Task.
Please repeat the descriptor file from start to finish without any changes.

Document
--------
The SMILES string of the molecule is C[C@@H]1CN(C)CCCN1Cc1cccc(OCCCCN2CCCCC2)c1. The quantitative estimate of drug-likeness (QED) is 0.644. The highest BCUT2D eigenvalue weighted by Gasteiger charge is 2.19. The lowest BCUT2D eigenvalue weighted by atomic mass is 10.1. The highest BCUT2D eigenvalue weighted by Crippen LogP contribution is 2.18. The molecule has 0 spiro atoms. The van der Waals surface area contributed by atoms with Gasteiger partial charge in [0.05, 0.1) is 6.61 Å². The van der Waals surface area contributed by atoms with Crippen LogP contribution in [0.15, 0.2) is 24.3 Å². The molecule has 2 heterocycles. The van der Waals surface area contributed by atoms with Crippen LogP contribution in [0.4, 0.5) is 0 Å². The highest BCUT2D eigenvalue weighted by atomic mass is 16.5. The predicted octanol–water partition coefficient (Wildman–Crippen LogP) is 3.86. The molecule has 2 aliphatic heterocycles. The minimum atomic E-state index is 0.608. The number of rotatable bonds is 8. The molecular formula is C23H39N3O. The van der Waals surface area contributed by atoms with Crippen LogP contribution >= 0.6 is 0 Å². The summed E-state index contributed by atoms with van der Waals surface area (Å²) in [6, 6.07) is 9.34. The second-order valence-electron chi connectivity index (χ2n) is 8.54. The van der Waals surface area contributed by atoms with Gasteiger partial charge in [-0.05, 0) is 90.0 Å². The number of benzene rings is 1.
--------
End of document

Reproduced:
The SMILES string of the molecule is C[C@@H]1CN(C)CCCN1Cc1cccc(OCCCCN2CCCCC2)c1. The quantitative estimate of drug-likeness (QED) is 0.644. The highest BCUT2D eigenvalue weighted by Gasteiger charge is 2.19. The lowest BCUT2D eigenvalue weighted by atomic mass is 10.1. The highest BCUT2D eigenvalue weighted by Crippen LogP contribution is 2.18. The molecule has 0 spiro atoms. The van der Waals surface area contributed by atoms with Gasteiger partial charge in [0.05, 0.1) is 6.61 Å². The van der Waals surface area contributed by atoms with Crippen LogP contribution in [0.15, 0.2) is 24.3 Å². The molecule has 2 heterocycles. The van der Waals surface area contributed by atoms with Crippen LogP contribution in [0.4, 0.5) is 0 Å². The highest BCUT2D eigenvalue weighted by atomic mass is 16.5. The predicted octanol–water partition coefficient (Wildman–Crippen LogP) is 3.86. The molecule has 2 aliphatic heterocycles. The minimum atomic E-state index is 0.608. The number of rotatable bonds is 8. The molecular formula is C23H39N3O. The van der Waals surface area contributed by atoms with Crippen LogP contribution >= 0.6 is 0 Å². The summed E-state index contributed by atoms with van der Waals surface area (Å²) in [6, 6.07) is 9.34. The second-order valence-electron chi connectivity index (χ2n) is 8.54. The van der Waals surface area contributed by atoms with Gasteiger partial charge in [-0.05, 0) is 90.0 Å². The number of benzene rings is 1.